Mercedes AMG Petronas driver Lewis Hamilton has taken an untroubled victory in China in a Formula One race very much on the duller end of the scale.
At the start, it appeared Hamilton was pointing very much off-centre and he used that positioning to cut off any potential charge from team mate Nico Rosberg as they led away the rest of the pack in one-two formation.
The biggest mover on the opening lap was Ferrari’s Kimi Raikkonen, starting in sixth place he managed to leap past both the Williams Martini Racing drivers to settle into fourth place behind his team mate Sebastian Vettel.
Unfortunately with a late safety car – which is explained further down – there were no last lap heroics for any of the top six – Felipe Massa overtook Valtteri Bottas for fifth early on but the Finn didn’t fall any further back – so they finished where they ended lap one.
If I was feeling particularly vindictive I would say that is where they finished – without doing anything of interest – and end this report here. However, while that is true – only a quicker pit stop for Vettel in the middle of race saw him cause a bit of excitement for one or two laps – most of the excitement this race brought was outside of the top six and that is really worth talking about.
The man on the move was Max Verstappen, the young Toro Rosso driver showed he could be a world champion this year if he had the right machinery. He was pulling off passes up the inside of those ahead of him like they weren’t even there, some of the moves he pulled – especially into turn 14 – would have seen another driver lock up but he pulled it off.
Indeed he got as high as 8th after a barnstorming pass on Force India’s Sergio Perez, and was going to be earning some good points until his Renault engine went bang and he had to abandon car on the main straight with only a handful of laps remaining.
It was then where the hilarity began, the poor marshals had a devil of a time turning a car with barely any steering lock into the pit lane. A few prangs of the front wing onto the wall saw panicked mechanics rush to the car and swiftly removed the front wing.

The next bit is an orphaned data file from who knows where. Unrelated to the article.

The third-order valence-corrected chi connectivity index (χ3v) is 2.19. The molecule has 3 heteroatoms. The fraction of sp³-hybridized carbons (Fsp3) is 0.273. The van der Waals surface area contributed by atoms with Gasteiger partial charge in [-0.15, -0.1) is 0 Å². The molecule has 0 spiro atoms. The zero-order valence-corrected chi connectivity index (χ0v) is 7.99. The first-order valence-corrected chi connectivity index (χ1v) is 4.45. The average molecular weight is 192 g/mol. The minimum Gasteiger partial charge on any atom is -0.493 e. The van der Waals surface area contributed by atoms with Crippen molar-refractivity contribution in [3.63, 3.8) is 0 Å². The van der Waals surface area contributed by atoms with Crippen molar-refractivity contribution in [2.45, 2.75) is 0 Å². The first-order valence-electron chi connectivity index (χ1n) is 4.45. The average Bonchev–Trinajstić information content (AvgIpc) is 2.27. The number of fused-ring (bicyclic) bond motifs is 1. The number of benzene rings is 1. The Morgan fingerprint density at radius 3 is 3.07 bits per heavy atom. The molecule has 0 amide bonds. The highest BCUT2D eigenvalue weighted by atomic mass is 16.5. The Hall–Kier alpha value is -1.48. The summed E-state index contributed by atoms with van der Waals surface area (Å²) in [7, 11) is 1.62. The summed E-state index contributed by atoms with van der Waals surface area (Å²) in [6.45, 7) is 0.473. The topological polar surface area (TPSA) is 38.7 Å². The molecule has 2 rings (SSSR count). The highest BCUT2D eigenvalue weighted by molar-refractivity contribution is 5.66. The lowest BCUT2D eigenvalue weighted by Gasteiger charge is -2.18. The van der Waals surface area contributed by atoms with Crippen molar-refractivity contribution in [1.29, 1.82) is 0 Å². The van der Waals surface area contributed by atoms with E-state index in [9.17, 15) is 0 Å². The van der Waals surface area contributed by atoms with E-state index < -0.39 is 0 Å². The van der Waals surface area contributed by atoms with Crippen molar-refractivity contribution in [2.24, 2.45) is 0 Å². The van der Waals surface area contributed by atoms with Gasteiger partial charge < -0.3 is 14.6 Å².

Also suffering engine problems – and making sure Renault get a stern talking to – was Daniil Kvyat. Running around the top ten the Russian was having an unremarkable race until his Renault power unit decided to act like a smoke machine and expire in spectacular fashion putting the Red Bull out.
While we are on the subject of retirements, Nico Hulkenberg in the second Force India had to retire early on because of gearbox issues.
Retirements over with, we can now talk about some of the great racing the midfield provided. The main players in this act were the Saubers’ of Marcus Ericcson and Felipe Nasr who were challenging all who came near them including the Lotus of Romain Grosjean – who would finish 7th – and ninth placed finisher Daniel Ricciardo.
Proving that the push overs they proved to be last year was well behind them, Nasr and Ericsson looked like pushing further up the pack but their involvement in a number of scraps proved to be their undoing. However, having both cars finish in the points – Nasr 8th and Ericcson 10th – is result enough for Sauber considering the rivals around them crumbled in the Shanghai heat.
Also crumbling was Pastor ‘smash it’ Maldonado who had an incident filled day, starting with overshooting the pit entry and having to be given a push by the marshals, added onto by running onto the grass and spinning across the track all of his own accord. But, after that he seemed to redeem himself with a good fight for 13th with the McLaren of Jenson Button, lap after lap they fought for position with the battle only ending after Button – in a Honda powered machine running without issue – deciding to clip the back of the Venezuelan and send them both into a spin.
Maldonado would retire after the incident with Button finishing 13th – a place behind Fernando Alonso.
As this was going on, Hamilton remained unchallenged at the front even if he was getting shouted at by the team for going too slowly at the front.
Indeed Raikkonen was wanting something to happen, but frustrations in traffic saw him unable to catch up before the safety car put to bed a race devoid of major excitement at the front.
However, another win for the Briton shows how much of a master he is at Shanghai with Rosberg unable to challenge in anyway. For podium finisher Vettel, a third place was probably the best he could have hoped for considering the speed deficit the Ferrari is suffering from compared to the Mercedes.
The next race on the calendar is the night race at Bahrain, we can only hope that the race under the lights provides less boredom that this snoozefest in China.